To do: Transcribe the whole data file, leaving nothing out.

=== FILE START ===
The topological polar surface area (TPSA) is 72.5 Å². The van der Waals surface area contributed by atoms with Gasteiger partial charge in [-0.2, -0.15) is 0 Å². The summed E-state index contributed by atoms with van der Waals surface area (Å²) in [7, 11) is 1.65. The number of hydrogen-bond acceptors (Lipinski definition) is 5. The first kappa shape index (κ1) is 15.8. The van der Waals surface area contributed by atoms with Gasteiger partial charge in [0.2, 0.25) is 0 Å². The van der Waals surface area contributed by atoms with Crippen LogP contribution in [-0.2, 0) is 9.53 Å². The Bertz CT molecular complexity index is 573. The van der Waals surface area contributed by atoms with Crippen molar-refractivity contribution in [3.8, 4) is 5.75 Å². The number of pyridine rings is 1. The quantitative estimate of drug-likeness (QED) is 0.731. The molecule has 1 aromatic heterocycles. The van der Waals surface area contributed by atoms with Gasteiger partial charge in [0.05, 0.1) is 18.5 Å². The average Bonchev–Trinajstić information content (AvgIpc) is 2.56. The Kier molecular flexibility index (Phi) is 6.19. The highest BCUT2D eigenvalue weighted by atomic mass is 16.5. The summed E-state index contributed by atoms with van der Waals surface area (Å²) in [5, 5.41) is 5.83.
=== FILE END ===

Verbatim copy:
The topological polar surface area (TPSA) is 72.5 Å². The van der Waals surface area contributed by atoms with Gasteiger partial charge in [-0.2, -0.15) is 0 Å². The summed E-state index contributed by atoms with van der Waals surface area (Å²) in [7, 11) is 1.65. The number of hydrogen-bond acceptors (Lipinski definition) is 5. The first kappa shape index (κ1) is 15.8. The van der Waals surface area contributed by atoms with Gasteiger partial charge in [0.2, 0.25) is 0 Å². The van der Waals surface area contributed by atoms with Crippen LogP contribution in [-0.2, 0) is 9.53 Å². The Bertz CT molecular complexity index is 573. The van der Waals surface area contributed by atoms with Crippen molar-refractivity contribution in [3.8, 4) is 5.75 Å². The number of pyridine rings is 1. The quantitative estimate of drug-likeness (QED) is 0.731. The molecule has 1 aromatic heterocycles. The van der Waals surface area contributed by atoms with Gasteiger partial charge in [0.05, 0.1) is 18.5 Å². The average Bonchev–Trinajstić information content (AvgIpc) is 2.56. The Kier molecular flexibility index (Phi) is 6.19. The highest BCUT2D eigenvalue weighted by atomic mass is 16.5. The summed E-state index contributed by atoms with van der Waals surface area (Å²) in [5, 5.41) is 5.83.